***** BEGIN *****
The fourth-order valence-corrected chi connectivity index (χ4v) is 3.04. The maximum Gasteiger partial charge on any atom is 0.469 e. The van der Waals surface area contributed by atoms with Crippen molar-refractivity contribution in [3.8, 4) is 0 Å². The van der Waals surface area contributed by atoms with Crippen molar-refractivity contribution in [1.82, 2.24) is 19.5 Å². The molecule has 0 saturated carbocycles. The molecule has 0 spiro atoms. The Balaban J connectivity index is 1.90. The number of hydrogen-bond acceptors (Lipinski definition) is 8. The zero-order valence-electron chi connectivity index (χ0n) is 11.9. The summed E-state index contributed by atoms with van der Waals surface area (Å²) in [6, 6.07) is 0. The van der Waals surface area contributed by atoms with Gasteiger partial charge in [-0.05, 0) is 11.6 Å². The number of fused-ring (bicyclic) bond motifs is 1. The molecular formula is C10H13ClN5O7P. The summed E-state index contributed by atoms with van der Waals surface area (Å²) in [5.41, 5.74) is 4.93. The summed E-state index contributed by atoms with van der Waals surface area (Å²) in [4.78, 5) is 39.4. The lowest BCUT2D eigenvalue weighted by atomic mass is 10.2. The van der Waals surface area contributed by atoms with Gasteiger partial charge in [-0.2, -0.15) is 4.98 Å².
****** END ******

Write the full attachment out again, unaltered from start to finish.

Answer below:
The fourth-order valence-corrected chi connectivity index (χ4v) is 3.04. The maximum Gasteiger partial charge on any atom is 0.469 e. The van der Waals surface area contributed by atoms with Crippen molar-refractivity contribution in [3.8, 4) is 0 Å². The van der Waals surface area contributed by atoms with Crippen molar-refractivity contribution in [1.82, 2.24) is 19.5 Å². The molecule has 0 saturated carbocycles. The molecule has 0 spiro atoms. The Balaban J connectivity index is 1.90. The number of hydrogen-bond acceptors (Lipinski definition) is 8. The zero-order valence-electron chi connectivity index (χ0n) is 11.9. The summed E-state index contributed by atoms with van der Waals surface area (Å²) in [6, 6.07) is 0. The van der Waals surface area contributed by atoms with Gasteiger partial charge in [-0.05, 0) is 11.6 Å². The number of fused-ring (bicyclic) bond motifs is 1. The molecular formula is C10H13ClN5O7P. The summed E-state index contributed by atoms with van der Waals surface area (Å²) in [5.41, 5.74) is 4.93. The summed E-state index contributed by atoms with van der Waals surface area (Å²) in [4.78, 5) is 39.4. The lowest BCUT2D eigenvalue weighted by atomic mass is 10.2. The van der Waals surface area contributed by atoms with Gasteiger partial charge in [-0.2, -0.15) is 4.98 Å².